RICHMOND, Va. (WRIC) — Buying a car has been a bumpy road. Congress just approved a long-awaited investment that’s expected to smooth things over but relief won’t come overnight.
In the first five months of 2022, sales of new consumer cars and and trucks were down 25% in Virginia compared to the same time period in 2021, according to a review of S&P Global Polk registration data by Cox Automotive Analysis.
The problem has largely been driven by a shortage of semiconductors, which are also called chips, according to Ralston King with the Virginia Automobile Dealers Association. King said just one car could have 150 chips, which enable functions from heated seats to navigation services.
For well over a year, the shortage has had a noticeable impact at Richmond Ford Lincoln. King said the dealership would normally have 300 new cars and trucks on the lot but, currently, they’re down to roughly 20.
King said customers across the country are often waiting months to get behind the wheel of a new car or choosing to spend more money on a used one.
“We’re urging customers to have patience. It’s not the manufacturer’s fault. It’s not the dealer. This is just a supply issue that hopefully we’ll be able to come back from,” King said.
Senator Mark Warner, who led legislation to address the problem in Congress, said U.S. chip production has dropped off significantly over the years. He said America manufactured about 37% of semiconductors in the mid-1990s, compared to about 12% today.
Warner said Congress is putting $52 billion towards boosting chip manufacturing and research. When it comes to innovation and technology, he called the legislation “one of the most significant pieces of legislation that the Congress has gotten to the president in years, if not decades.”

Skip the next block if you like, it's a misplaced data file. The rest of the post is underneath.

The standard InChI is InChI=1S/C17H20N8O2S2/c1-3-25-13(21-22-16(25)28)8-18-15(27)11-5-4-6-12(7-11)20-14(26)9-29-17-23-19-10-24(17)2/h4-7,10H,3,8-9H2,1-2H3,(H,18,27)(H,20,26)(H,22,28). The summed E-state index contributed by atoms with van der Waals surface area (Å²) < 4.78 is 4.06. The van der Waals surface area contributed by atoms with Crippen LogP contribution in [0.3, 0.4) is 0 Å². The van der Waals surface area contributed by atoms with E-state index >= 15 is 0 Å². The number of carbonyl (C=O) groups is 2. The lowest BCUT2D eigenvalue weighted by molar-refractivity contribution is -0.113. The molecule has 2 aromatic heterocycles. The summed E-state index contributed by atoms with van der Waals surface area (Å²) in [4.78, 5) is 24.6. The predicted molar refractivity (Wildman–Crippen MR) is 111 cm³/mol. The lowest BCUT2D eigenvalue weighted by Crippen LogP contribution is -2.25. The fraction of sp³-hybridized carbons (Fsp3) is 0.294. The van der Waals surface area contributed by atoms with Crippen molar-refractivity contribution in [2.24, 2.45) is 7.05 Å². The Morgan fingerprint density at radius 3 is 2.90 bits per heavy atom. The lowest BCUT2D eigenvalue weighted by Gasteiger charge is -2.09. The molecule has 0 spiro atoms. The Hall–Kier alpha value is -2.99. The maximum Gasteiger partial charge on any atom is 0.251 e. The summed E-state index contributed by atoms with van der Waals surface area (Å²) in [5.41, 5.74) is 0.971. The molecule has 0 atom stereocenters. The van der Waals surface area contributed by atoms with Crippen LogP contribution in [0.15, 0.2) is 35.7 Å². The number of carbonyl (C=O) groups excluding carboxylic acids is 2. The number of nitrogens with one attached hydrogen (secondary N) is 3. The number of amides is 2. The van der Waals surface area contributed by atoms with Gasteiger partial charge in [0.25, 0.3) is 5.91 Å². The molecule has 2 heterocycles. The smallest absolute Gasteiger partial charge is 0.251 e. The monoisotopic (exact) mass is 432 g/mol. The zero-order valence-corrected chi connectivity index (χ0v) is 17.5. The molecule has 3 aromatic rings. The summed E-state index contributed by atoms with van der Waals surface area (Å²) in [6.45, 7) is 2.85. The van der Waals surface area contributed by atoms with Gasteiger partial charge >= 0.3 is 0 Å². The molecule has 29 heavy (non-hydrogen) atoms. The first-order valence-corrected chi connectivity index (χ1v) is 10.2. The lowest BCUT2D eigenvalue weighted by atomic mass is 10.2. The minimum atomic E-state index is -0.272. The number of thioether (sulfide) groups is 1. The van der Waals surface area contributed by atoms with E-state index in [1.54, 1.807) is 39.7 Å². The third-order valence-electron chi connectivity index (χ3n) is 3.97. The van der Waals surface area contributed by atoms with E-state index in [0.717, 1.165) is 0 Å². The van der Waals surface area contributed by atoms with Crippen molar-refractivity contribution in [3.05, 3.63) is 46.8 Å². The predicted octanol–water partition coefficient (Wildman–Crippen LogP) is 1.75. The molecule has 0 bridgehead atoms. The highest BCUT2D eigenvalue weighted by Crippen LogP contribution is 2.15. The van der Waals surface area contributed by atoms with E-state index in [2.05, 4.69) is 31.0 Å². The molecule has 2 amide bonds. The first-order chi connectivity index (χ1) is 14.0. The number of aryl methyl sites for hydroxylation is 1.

King said it should reduce the risk of another severe supply chain disruption.
“Lawmakers are realizing we can’t be caught flat-footed again because, if we have another pandemic or we have some other catastrophic issue, we can’t be relying on other countries to produce these chips,” King said.
Warner’s main fear is that major competitors, especially China, could cut off its chip supply, triggering a national security threat that would impact much more than cars. Warner said chips are also a critical component in phones, laptops, washing machines, medical devices and military equipment.
“We would not have a recession, we would have a depression,” Warner said.
As for the car business, Warner said the bill is a step toward fuller lots and lower price tags. He said it will send a signal to the market to boost production.
“Signing this legislation won’t solve this problem overnight. It will send a signal to the market that America will be back in the game,” Warner said.
Warner said the U.S. needs at least a dozen more chip manufacturing facilities to regain control over the supply chain.
Senator Tim Kaine is hoping to see another one in Virginia. The state already has one of these facilities in Manassas.
“There’s opportunities for expansion, but there’s also other sites in Virginia that could be very well-suited as America reclaims leadership in an industry that we once led, but that, sadly, other nations over the last 25 years have moved ahead of us,” Kaine said.